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Saturday, June 15, 2024

10 Interesting Facts About Thomas Sankara


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One of Africa’s most renowned leaders, Thomas Sankara, a former president of Burkina Faso, was assassinated in a military takeover on October 15, 1987.

Burkina Faso’s ambitious campaign for democratic, social, and economic change is attributed with having its roots in the charismatic leader known as “Africa’s Che Guevara.”

Thomas Sankara only held power for four years, yet he created a lasting legacy that is honored not just in Africa but also around the world.

At the age of 33, the former military captain who became a pan-Africanist overthrew the government in a popular uprising in 1983.

Sankara’s key goals for the landlocked nation of West Africa were straightforward: get rid of corruption and abolish French rule.

He gave the nation a new name, Burkina Faso, which means “Land of Upright Man,” replacing the French colonial designation Upper Volta.

The pan Africanist’s political objective was obvious, but so was his outlook on a number of other issues, like as women’s empowerment, environmental preservation, and health.

Thomas Sankara once quoted, “The enemies of a people are those who hold them in ignorance,” in one of his addresses.

So why does the great Thomas Sankara name still ring in every African’s ears 30 years later?

1. Cheapest vehicles, low salary, and no chauffeurs

As soon as he came into office, Thomas Sankara auctioned off the government’s Mercedes fleet and replaced them with the standard Renault 5, which was at the time the least expensive automobile in Burkina Faso.

All government officials and ministers started using the Renault as their official service vehicle. He also slashed the pay of every public employee, including himself, and prohibited the use of government chauffeurs and first-class airfare.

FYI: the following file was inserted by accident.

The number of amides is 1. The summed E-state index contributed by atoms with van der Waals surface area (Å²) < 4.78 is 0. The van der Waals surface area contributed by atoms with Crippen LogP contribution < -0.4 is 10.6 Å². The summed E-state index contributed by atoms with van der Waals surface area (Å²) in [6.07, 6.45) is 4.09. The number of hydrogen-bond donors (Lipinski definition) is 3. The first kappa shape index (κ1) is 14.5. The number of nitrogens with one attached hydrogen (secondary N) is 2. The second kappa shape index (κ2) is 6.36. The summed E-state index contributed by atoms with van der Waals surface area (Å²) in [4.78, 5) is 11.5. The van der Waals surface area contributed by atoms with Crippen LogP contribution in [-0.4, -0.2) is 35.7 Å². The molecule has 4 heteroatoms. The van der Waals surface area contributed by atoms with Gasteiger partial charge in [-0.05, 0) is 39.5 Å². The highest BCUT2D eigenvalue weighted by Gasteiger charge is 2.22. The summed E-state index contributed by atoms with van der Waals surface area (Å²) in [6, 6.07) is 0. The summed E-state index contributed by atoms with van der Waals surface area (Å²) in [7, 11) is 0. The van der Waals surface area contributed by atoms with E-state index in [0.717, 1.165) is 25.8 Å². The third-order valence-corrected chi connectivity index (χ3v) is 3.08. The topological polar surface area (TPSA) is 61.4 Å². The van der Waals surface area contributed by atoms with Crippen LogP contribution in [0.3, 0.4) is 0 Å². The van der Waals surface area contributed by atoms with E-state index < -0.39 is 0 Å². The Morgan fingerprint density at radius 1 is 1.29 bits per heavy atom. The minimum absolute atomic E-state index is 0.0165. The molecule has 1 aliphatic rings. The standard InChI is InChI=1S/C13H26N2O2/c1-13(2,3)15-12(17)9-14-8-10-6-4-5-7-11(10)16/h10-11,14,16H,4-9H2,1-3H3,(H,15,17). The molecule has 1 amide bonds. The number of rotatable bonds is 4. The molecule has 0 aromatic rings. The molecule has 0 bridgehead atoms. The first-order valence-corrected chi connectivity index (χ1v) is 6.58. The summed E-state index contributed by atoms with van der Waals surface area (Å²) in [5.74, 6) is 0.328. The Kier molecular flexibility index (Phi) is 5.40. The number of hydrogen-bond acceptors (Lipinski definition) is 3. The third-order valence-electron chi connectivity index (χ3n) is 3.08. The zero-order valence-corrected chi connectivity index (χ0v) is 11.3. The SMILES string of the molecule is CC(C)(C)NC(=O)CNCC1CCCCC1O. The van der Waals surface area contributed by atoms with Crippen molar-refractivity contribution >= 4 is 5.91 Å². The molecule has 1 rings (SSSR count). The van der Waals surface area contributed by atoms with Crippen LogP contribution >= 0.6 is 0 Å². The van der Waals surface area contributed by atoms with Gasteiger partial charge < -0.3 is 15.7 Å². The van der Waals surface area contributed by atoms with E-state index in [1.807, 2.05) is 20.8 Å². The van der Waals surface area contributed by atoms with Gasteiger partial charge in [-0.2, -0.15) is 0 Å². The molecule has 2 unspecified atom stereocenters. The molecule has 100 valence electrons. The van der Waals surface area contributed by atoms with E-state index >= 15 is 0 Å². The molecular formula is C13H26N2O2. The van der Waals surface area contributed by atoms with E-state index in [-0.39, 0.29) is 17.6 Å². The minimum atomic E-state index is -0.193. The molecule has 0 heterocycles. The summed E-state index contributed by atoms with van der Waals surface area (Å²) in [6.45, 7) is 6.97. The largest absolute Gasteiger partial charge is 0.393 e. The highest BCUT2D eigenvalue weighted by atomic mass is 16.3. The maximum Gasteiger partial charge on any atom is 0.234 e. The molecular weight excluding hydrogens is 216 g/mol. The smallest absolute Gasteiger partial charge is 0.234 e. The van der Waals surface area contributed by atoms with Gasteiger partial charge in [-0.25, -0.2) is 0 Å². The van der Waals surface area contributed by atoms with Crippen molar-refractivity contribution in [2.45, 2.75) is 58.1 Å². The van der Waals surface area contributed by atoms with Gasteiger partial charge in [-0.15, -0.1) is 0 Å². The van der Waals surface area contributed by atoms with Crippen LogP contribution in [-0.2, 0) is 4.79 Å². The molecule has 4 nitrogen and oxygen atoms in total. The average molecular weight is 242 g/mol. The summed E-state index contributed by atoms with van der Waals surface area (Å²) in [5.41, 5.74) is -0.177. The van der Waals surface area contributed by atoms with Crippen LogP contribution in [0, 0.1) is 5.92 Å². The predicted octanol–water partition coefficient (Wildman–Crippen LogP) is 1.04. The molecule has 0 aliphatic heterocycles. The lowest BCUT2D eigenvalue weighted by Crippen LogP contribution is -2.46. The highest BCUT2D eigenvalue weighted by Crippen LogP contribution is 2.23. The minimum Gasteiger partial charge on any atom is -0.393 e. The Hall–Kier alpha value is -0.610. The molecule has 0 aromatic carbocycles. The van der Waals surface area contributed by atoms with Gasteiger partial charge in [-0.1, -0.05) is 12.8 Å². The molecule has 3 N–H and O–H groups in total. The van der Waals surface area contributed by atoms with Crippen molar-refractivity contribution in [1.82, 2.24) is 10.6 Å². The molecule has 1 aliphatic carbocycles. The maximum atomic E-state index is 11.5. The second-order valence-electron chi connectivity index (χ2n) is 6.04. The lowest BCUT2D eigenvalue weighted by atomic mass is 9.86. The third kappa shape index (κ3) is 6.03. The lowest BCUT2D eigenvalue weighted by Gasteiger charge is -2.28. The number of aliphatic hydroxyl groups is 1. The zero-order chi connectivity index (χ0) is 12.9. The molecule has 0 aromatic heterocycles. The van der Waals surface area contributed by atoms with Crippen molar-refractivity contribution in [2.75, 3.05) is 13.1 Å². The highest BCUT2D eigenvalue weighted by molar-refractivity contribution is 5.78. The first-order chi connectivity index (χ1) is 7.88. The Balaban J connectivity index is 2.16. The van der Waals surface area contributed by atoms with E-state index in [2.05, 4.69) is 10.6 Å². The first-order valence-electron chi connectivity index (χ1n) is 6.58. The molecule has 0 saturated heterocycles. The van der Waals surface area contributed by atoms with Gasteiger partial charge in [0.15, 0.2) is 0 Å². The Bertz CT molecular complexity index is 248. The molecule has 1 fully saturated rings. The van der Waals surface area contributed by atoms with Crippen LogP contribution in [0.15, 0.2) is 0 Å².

Notably, he reduced his monthly income to $450 while serving as president and kept just a car, four bikes, three guitars, a refrigerator, and a malfunctioning freezer in his possession.

Also read: Thomas Wiggins: A Blind Autistic Slave Who Became the Highest Paid Pianist of His Time

2. Author of the National anthem

Sankara may be the only head of state in history to have penned their nation’s song. The president wrote the anthem and provided its tune as a skilled guitarist.

3. Stopped help from foreign aid

Foreign aid to his nation was stopped by Sankara because he believed it was a tool used by the developed world to exert control over developing countries.

But there was a strategy behind it. He then proceeded to seize land from the feudal landowners and give it to the peasants directly. The nation’s wheat production increased from 1700 kg per hectare to 3800 kg per hectare in just three years, making it food self-sufficient.

4. Health advocate

Once in power, the African Che Guevara immunized 2.5 million kids in a couple of weeks against meningitis, yellow fever, and measles.

5. Environmental advocate

To stop the Sahel’s increasing desertification, Sankara also planted over 10 million trees. African nations are just now preparing to start an ambitious project called the Great Green Wall that would see the emergence of an 8,000 km natural wonder of the world over the full width of Africa.

6. Empowerment of women

In support of women’s rights, the well-known pan-Africanist abolished female genital mutilation, forced marriages, and polygamy.

To ensure that women’s rights were upheld, severe fines and penalties were implemented. Sankara also promoted and recruited women for the military, gave them time off to have children while in school, placed them to top government positions, and encouraged them to work.

7. No portraits allowed in public spaces or government buildings.

As is customary for African leaders, the former president also objected to having his photo displayed in public spaces and official buildings. He argued that there were millions of Sankaras who desired to have their portraits up on walls but did not do so.

8. He objected to using the air conditioning in his workplace, saying that only a small number of Burkinabes could afford such a luxury.

9. He was an ardent supporter of Africa’s unification. He urged other African presidents to reject accepting foreign help, claiming that doing so would neo-colonize them. He opposed foreign aid, saying that “he who feeds you, controls you.”


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